Private schools 'hold key to morality'

Head of prep schools body accuses ministers of intellectual fascism
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The Independent Online
Ministers must beware that their single-minded drive for higher standards does not turn into "intellectual fascism", a leading prep school headmaster said yesterday.

Dr Bob Acheson, chairman of the Incorporated Association of Preparatory Schools, told the association's annual conference in Harrogate that he welcomed the Government's promise of partnership with independent schools but was worried by some of its language.

"The word crusade conjures up pictures of intolerance of might being right, of myopic single-mindedness. Such single-mindedness runs the risk of becoming intellectual fascism and this sits uncomfortably with a truly liberal democracy. Education, education, education may be the starting point but history shows that such ideals all too often descend into regulation, regulation, regulation.

"There is a real risk that, buoyed up by a massive Parliamentary majority, this idealistic and fresh Government will, as it stumbles upon the uncomfortable and complicated realities of government, stop speaking to the people and start speaking for the people." Dr Acheson, head of Clifton College preparatory school in Bristol, said ministers should learn from independent schools' success in upholding moral values. Parents chose private schooling for their children not to buy social privilege or academic success but because they instilled discipline and morality.

Teacher unions immediately attacked the implication that fee-paying schools were more successful than state schools at inculcating values.

Dr Acheson said that, while the barbarians of immorality were knocking at society's door, independence was the key to private schools' moral confidence. "It allows us to create the kind of society and the kind of community which will preserve all that is good and worthy in our culture. It affords us the chance to lift the eyes of children from the gutter of the 20th century and to help them to aspire to the stars." He accepted that independent schools had no monopoly in this territory.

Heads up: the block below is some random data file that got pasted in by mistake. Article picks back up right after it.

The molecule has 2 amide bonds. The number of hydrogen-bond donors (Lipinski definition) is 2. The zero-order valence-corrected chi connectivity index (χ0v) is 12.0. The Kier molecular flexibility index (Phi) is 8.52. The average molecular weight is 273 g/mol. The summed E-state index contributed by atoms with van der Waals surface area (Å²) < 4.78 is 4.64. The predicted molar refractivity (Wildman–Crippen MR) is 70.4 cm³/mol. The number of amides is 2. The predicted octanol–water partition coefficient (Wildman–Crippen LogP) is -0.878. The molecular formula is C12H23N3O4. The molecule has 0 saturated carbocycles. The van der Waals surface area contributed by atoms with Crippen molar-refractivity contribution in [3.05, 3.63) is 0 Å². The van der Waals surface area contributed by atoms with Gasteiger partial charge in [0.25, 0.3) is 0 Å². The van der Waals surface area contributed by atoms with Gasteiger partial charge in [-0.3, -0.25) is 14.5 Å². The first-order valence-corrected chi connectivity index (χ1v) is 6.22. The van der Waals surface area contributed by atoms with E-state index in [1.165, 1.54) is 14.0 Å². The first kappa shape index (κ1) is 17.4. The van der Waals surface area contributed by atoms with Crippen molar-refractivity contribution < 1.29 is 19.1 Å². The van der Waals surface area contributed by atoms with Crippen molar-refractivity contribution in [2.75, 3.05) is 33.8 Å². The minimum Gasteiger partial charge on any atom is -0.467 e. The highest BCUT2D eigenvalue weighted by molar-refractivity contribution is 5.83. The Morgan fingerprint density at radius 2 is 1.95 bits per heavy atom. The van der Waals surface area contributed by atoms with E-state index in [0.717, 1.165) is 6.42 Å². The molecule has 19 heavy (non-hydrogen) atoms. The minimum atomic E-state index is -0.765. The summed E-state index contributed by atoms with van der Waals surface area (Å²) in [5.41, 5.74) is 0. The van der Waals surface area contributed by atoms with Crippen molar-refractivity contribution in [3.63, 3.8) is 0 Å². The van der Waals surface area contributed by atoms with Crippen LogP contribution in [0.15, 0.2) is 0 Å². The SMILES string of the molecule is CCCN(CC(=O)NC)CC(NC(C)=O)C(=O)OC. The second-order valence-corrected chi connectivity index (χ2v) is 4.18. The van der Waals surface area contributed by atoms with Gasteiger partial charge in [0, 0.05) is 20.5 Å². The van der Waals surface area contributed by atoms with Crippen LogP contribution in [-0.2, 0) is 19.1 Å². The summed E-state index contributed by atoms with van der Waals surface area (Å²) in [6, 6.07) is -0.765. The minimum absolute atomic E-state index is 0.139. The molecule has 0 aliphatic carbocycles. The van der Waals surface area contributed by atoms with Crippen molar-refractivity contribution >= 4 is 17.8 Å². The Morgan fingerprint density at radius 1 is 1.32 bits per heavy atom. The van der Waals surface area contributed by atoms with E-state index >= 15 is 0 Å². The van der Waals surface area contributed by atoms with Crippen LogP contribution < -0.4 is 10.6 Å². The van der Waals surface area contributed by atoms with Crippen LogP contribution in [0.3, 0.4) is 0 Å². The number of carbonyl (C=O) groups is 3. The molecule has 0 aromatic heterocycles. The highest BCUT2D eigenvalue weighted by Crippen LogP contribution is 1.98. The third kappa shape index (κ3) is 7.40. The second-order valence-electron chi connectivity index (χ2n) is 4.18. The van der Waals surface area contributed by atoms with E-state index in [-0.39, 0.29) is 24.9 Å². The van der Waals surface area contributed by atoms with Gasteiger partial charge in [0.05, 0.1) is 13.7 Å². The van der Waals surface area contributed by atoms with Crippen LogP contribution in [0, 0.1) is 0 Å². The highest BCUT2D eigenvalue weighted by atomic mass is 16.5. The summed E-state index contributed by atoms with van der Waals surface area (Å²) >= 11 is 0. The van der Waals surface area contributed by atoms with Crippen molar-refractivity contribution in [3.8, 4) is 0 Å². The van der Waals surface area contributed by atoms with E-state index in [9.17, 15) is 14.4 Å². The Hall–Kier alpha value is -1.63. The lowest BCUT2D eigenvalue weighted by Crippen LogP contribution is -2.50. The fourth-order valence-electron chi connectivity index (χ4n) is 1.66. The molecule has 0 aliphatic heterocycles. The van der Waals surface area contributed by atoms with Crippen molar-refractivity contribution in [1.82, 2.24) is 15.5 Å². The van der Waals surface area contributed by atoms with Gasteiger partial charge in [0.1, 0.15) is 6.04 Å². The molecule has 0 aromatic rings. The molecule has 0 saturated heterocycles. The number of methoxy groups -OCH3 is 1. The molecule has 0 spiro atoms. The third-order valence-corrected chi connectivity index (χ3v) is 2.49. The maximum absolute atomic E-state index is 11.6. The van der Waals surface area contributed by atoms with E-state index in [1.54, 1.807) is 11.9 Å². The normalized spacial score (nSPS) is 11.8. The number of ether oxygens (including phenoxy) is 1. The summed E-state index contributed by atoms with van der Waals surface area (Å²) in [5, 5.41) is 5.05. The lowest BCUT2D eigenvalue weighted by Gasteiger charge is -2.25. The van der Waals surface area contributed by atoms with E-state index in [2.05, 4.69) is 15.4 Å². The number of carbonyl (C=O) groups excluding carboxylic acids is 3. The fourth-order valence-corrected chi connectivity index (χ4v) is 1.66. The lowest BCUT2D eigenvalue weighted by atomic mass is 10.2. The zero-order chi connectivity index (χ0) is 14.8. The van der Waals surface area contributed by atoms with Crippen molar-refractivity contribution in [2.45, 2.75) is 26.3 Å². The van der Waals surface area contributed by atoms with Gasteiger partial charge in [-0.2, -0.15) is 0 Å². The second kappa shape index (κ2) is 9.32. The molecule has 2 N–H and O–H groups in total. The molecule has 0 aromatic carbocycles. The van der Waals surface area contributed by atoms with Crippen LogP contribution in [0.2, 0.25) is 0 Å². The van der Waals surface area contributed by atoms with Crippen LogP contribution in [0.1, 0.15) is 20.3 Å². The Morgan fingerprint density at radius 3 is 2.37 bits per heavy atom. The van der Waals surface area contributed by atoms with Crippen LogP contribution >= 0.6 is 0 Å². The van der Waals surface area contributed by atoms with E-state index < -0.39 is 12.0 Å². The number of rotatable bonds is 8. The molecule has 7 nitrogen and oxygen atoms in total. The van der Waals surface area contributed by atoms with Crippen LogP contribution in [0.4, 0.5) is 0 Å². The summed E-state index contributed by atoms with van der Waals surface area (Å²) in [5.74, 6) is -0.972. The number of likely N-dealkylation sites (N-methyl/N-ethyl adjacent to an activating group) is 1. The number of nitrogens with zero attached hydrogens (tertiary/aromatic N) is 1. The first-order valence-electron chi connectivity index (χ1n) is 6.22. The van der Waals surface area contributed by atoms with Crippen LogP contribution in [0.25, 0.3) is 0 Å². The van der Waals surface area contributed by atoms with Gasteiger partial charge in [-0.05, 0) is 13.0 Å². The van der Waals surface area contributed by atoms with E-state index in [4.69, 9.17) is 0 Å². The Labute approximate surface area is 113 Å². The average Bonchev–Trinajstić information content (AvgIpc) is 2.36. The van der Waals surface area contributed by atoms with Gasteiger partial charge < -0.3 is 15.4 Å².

He bemoaned the decline of morality in a society in which respect for the Church, the police, Parliament and the Royal Family had all collapsed.

"How do we counter magazines being read by 10-year-olds with such eye- catching title pages as `Will sex keep you together?' ...How do we counter the influence of computer games which allow you to shoot children in a school playground or dismember your opponents with a power saw?" At least one child in his school had talked openly of seeing uncut versions of Basic Instinct and Pulp Fiction. The collapse of parenting had been another frightening feature of the last 30 years. He attacked the "pick and mix" independent school parents who subscribed to schools' moral values until they got in the way of their own convenience.

Schools could never make up for the collapse of family life. "How often does your blood boil when separating parents tell you in the cosy privacy of your study that they are about to split up but this won't, of course, affect the children."

Independent schools' future lay in "keeping the torch of moral firmness burning brightly as a new dark age threatens to engulf us." Doug McAvoy, general secretary of the National Union of Teachers, said: "It is not the sole prerogative of independent schools to promote moral standards. That is what every teacher in every school tries to achieve."

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